In a recent post in The Stone, Jeff McMahan argued that traditional “just war theory” should be reworked in several important ways. He suggested that the tenets of a revised theory apply not only to governments, traditionally represented by commanders and heads of state, but also to individual soldiers. This is a significant revision since it broadens the scope of responsibility for warfare beyond political institutions to include the men and women who engage in combat. This has always been the case with the principles of jus in bello (the conventions or rules that govern military conduct) but McMahan intends individuals to be held responsible for the additional standards of jus ad bellum, those guidelines that describe the permissibility of initiating military operations. Specifically, McMahan believes that individuals are to bear at least some responsibility in upholding “just cause” requirements. McMahan expects more of soldiers and, in this age of drones and leisure, he is right to do so.

I suspect many armchair soldiers would welcome some new intellectual tools to handle this newfound responsibility. As it turns out, some of these “new” tools have been around since Plato and Augustine (fathers of Western moral theory and the just war tradition, respectively), but some are in fact new, or at least newer, and have yet to be introduced in the training of armchair soldiers. Warfare, until this point, had been too brutal, too immediate, too threatening, for soldiers to spend much time on the theoretical matters of ethics. But as technology makes warfare more leisurely it has, for the first time, the chance to be genuinely — and complexly — philosophical. My point here is not that these new armchair soldiers are to be criticized for failing in their moral responsibilities. My point is rather that while drones are to be applauded for keeping these soldiers out of harm’s way physically, we would do well to remember that they do not keep them out of harm’s way morally or psychologically. The high rates of “burnout” should drive this home. Supporting our troops requires ensuring that they are provided not just with training and physical armor, but with the intellectual tools to navigate these new difficulties.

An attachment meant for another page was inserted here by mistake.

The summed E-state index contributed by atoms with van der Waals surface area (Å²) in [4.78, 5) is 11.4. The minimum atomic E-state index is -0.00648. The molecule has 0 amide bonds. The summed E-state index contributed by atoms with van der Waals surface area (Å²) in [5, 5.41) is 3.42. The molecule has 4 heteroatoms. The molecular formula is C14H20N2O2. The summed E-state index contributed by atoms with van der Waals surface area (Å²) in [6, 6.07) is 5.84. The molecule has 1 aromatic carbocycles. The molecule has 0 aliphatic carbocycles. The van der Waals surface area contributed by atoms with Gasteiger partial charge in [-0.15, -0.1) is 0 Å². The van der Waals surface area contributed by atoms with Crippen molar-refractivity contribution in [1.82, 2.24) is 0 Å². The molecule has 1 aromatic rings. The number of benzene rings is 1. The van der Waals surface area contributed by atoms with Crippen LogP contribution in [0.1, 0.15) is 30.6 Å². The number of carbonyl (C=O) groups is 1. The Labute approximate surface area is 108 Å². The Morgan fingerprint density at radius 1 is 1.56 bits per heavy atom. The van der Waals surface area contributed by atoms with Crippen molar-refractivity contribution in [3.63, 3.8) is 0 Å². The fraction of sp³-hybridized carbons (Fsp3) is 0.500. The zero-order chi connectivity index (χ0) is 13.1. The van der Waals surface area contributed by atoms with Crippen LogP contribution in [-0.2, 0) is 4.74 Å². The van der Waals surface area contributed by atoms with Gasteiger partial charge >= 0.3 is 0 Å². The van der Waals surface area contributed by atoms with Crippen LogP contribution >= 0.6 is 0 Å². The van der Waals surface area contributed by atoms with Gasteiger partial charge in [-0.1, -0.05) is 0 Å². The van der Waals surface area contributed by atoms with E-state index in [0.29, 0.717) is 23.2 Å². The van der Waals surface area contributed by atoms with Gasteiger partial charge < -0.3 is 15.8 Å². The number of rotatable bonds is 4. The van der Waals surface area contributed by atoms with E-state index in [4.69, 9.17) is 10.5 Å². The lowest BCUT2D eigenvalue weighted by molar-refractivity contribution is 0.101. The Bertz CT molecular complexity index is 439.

To be sure, the question of what new responsibilities soldiers have is not the only, nor even the most important, ethical question concerning the use of drones. Hannah Arendt claimed, in her analysis of World War II, that “in general, the degree of responsibility increases as we draw further away from the man who uses the fatal instrument with his own hands.” Just as was the case in the invasion of Iraq 10 years ago, the most important questions we should be asking should not be directed to armchair soldiers but to those of us in armchairs at home: What wars are being fought in our name? On what grounds are they being fought?


John Kaag is an assistant professor of philosophy at the University of Massachusetts, Lowell. He is co-author, with Sarah Kreps, of the forthcoming book “Drone Warfare.”

See online: Drones, Ethics and the Armchair Soldier